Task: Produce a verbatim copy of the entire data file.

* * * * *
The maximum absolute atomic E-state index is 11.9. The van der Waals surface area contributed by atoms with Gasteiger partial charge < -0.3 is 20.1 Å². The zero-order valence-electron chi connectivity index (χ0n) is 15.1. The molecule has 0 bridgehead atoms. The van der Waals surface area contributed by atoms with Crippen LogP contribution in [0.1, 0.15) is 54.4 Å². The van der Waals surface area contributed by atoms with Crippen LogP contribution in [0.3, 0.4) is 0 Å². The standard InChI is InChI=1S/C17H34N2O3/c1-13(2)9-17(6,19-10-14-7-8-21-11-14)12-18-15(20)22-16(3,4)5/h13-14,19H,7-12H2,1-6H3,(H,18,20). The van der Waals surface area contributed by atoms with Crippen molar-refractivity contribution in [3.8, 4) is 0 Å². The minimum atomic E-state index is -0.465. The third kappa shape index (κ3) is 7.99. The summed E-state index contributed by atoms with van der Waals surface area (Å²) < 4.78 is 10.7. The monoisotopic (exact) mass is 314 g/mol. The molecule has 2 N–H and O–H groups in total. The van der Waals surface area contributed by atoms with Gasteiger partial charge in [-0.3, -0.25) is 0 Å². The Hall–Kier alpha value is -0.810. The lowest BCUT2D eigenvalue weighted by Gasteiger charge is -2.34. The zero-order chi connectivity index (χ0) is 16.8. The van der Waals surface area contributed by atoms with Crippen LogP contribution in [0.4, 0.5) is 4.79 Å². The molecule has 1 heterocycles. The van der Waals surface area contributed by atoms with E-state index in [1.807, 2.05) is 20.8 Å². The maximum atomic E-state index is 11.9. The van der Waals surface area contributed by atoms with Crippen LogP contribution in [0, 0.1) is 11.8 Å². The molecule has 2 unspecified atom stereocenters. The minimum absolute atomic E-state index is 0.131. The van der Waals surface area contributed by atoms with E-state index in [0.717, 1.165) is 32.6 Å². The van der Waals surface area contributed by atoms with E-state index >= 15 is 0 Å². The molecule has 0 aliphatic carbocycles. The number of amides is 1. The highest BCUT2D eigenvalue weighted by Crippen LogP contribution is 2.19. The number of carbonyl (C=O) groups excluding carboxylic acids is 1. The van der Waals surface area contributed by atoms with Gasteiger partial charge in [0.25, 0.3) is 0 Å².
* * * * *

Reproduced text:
The maximum absolute atomic E-state index is 11.9. The van der Waals surface area contributed by atoms with Gasteiger partial charge < -0.3 is 20.1 Å². The zero-order valence-electron chi connectivity index (χ0n) is 15.1. The molecule has 0 bridgehead atoms. The van der Waals surface area contributed by atoms with Crippen LogP contribution in [0.1, 0.15) is 54.4 Å². The van der Waals surface area contributed by atoms with Crippen LogP contribution in [0.3, 0.4) is 0 Å². The standard InChI is InChI=1S/C17H34N2O3/c1-13(2)9-17(6,19-10-14-7-8-21-11-14)12-18-15(20)22-16(3,4)5/h13-14,19H,7-12H2,1-6H3,(H,18,20). The van der Waals surface area contributed by atoms with Crippen molar-refractivity contribution in [3.8, 4) is 0 Å². The minimum atomic E-state index is -0.465. The third kappa shape index (κ3) is 7.99. The summed E-state index contributed by atoms with van der Waals surface area (Å²) < 4.78 is 10.7. The monoisotopic (exact) mass is 314 g/mol. The molecule has 2 N–H and O–H groups in total. The van der Waals surface area contributed by atoms with Gasteiger partial charge in [-0.3, -0.25) is 0 Å². The Hall–Kier alpha value is -0.810. The lowest BCUT2D eigenvalue weighted by Gasteiger charge is -2.34. The zero-order chi connectivity index (χ0) is 16.8. The van der Waals surface area contributed by atoms with Crippen LogP contribution in [0.4, 0.5) is 4.79 Å². The molecule has 1 heterocycles. The van der Waals surface area contributed by atoms with E-state index in [1.807, 2.05) is 20.8 Å². The maximum atomic E-state index is 11.9. The van der Waals surface area contributed by atoms with Crippen LogP contribution in [0, 0.1) is 11.8 Å². The molecule has 2 unspecified atom stereocenters. The minimum absolute atomic E-state index is 0.131. The van der Waals surface area contributed by atoms with E-state index in [0.717, 1.165) is 32.6 Å². The van der Waals surface area contributed by atoms with E-state index >= 15 is 0 Å². The molecule has 0 aliphatic carbocycles. The number of amides is 1. The highest BCUT2D eigenvalue weighted by Crippen LogP contribution is 2.19. The number of carbonyl (C=O) groups excluding carboxylic acids is 1. The van der Waals surface area contributed by atoms with Gasteiger partial charge in [0.25, 0.3) is 0 Å².